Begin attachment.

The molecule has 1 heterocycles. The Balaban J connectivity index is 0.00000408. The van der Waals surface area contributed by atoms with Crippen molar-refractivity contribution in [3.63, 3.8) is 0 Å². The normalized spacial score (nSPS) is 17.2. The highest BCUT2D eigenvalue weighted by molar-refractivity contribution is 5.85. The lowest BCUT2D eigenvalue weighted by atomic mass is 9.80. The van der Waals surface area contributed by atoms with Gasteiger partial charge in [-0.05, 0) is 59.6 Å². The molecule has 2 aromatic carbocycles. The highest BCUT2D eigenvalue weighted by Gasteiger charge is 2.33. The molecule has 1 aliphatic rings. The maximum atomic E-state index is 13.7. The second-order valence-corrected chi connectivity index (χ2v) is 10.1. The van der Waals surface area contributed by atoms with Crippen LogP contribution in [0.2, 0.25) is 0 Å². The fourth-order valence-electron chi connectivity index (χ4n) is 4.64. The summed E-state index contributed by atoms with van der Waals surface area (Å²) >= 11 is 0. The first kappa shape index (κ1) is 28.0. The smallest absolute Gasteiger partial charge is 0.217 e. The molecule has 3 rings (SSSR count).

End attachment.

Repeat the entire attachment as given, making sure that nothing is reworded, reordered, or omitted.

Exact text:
The molecule has 1 heterocycles. The Balaban J connectivity index is 0.00000408. The van der Waals surface area contributed by atoms with Crippen molar-refractivity contribution in [3.63, 3.8) is 0 Å². The normalized spacial score (nSPS) is 17.2. The highest BCUT2D eigenvalue weighted by molar-refractivity contribution is 5.85. The lowest BCUT2D eigenvalue weighted by atomic mass is 9.80. The van der Waals surface area contributed by atoms with Gasteiger partial charge in [-0.05, 0) is 59.6 Å². The molecule has 2 aromatic carbocycles. The highest BCUT2D eigenvalue weighted by Gasteiger charge is 2.33. The molecule has 1 aliphatic rings. The maximum atomic E-state index is 13.7. The second-order valence-corrected chi connectivity index (χ2v) is 10.1. The van der Waals surface area contributed by atoms with Crippen LogP contribution in [0.2, 0.25) is 0 Å². The fourth-order valence-electron chi connectivity index (χ4n) is 4.64. The summed E-state index contributed by atoms with van der Waals surface area (Å²) >= 11 is 0. The first kappa shape index (κ1) is 28.0. The smallest absolute Gasteiger partial charge is 0.217 e. The molecule has 3 rings (SSSR count).